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Alt.Ctrl.GDC Showcase: SetApp's The Heist

February 22, 2017 | By Joel Couture

February 22, 2017 | By Joel Couture
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More: VR, Indie, Design, Video



The 2017 Game Developer's Conference will feature an exhibition called Alt.Ctrl.GDC dedicated to games that use alternative control schemes and interactions. Gamasutra will be talking to the developers of each of the games that have been selected for the showcase. You can find all of the interviews here.

The Heist has two players working together to rob a bank -- one in VR navigating the bank and describing problems they encounter, and the real-world player hitting switches and connecting cords to a control panel, trying to help the VR player along.

With one player in VR and the other assisting with a real control panel, The Heist forces players to talk and work together, using two very different means in tandem to solve puzzles and get rich.

Developed by Michał Wróblewski, a developer with eight years of experience from SetApp, The Heist will bring the fun of fiddling with real buttons, as well as the challenge of dealing with puzzles from two different points of view to the ALT.CTRL.GDC exhibit next week.

Gamasutra reached out to Michał Wróblewski to learn more about the dual setup, how to design puzzles that need two people working separately to solve them, and what drew them to create this unique team-up style of play.

What’s your name, and what was your role on this project?

My name is Michał Wróblewski, some sources may lead to VRóblewski. I run a VR division in Setapp. My role was to lead the project’s vision right from the simple idea at the beginning. I worked with the dev team, discussing and verifying what works and what doesn’t.

How do you describe your innovative controller to someone who’s completely unfamiliar with it?

Do you know that scene from The Matrix where Neo is talking with the operator looking for a telephone box? They both need to rely on each other, but they can only talk to get out of The Matrix because they don’t see what the other player sees. The controller itself is the tool of the operator and the other player is in a Virtual Reality (VR) headset.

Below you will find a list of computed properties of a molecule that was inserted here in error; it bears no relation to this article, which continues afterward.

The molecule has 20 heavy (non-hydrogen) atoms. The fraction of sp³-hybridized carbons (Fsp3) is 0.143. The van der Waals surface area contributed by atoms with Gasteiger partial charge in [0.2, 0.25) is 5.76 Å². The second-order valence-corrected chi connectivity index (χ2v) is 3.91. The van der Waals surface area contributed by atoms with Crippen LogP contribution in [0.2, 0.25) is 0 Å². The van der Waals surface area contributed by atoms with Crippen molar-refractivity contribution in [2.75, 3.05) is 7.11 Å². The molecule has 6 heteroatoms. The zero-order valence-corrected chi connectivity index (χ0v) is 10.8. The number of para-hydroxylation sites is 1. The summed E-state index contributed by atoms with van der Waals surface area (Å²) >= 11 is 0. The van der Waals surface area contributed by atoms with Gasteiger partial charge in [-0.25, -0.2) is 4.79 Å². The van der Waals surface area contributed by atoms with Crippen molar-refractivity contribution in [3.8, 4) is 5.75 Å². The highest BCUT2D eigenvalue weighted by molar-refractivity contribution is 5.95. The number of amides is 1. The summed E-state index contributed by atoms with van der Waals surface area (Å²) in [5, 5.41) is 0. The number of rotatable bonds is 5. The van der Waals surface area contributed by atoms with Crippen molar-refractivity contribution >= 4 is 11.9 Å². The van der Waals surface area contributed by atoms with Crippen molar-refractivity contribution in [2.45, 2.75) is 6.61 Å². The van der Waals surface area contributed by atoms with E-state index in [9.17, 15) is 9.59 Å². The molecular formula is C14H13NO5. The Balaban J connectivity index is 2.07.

The aim of The Heist is simple - the VR player has to break into a bank’s vault and the player with the controller can act on things in VR. The controller itself is a box with buttons, cables, and lights that’s connected to the VR world. Players need to talk to each other to figure out by trial and error all of the puzzles in the game. The feeling of the game is pretty similar to a real escape room because there’s a clear goal, puzzles to solve, and no instructions.

What's your background in making games?

I've spent almost 8 years now in professional game development. It all started a few years earlier when I got hooked by the magic of Flash - its accessibility for anyone without any knowledge who was full of curiosity. I got myself a book about creative ActionScript and just started. I spent some time learning to code and doing creative experiments. I started making games and other Flash stuff with BlackMoon Design. There was Scribbles and Crazy Pandas among the few public ones.

Then I worked with Synergy-IT on games for DICE+ controller. Then I landed in Setapp to work on mobile title Out of the Box and to open R&D-like VR division. We’ve released Neverout, Overflight, and Escape Velocity for Gear VR in 2016.

What development tools did you use to build The Heist?

The VR side of The Heist was #madewithunity. All of the assets were made in-house. For 3D assets, our graphics designer used LightWave and Substance Painter. As the game was made for Samsung Gear VR, we wrote native Java code to connect via Bluetooth with the controller. But that’s only one part of the game.

What physical materials did you use to make it?

The very first version of the game’s controller was made for tablet, so it helped us iterate over the ideas very rapidly. The first physical version of the controller was based on Arduino with a Bluetooth module and lots of wires, buttons, and cables. It’s pure C software making it work. Now, in the second version, we wanted to build 5 of them, so there’s a custom board designed specifically for the controller. The cover is made with black matte acrylic sheet cut and engraved with lasers.

How much time have you spent working on the game?

It took us around 2 months to develop The Heist with the physical controller. Thanks to mentioned rapid iteration, we settled on puzzles very early in the development so we could focus on polishing the puzzles without breaking basics.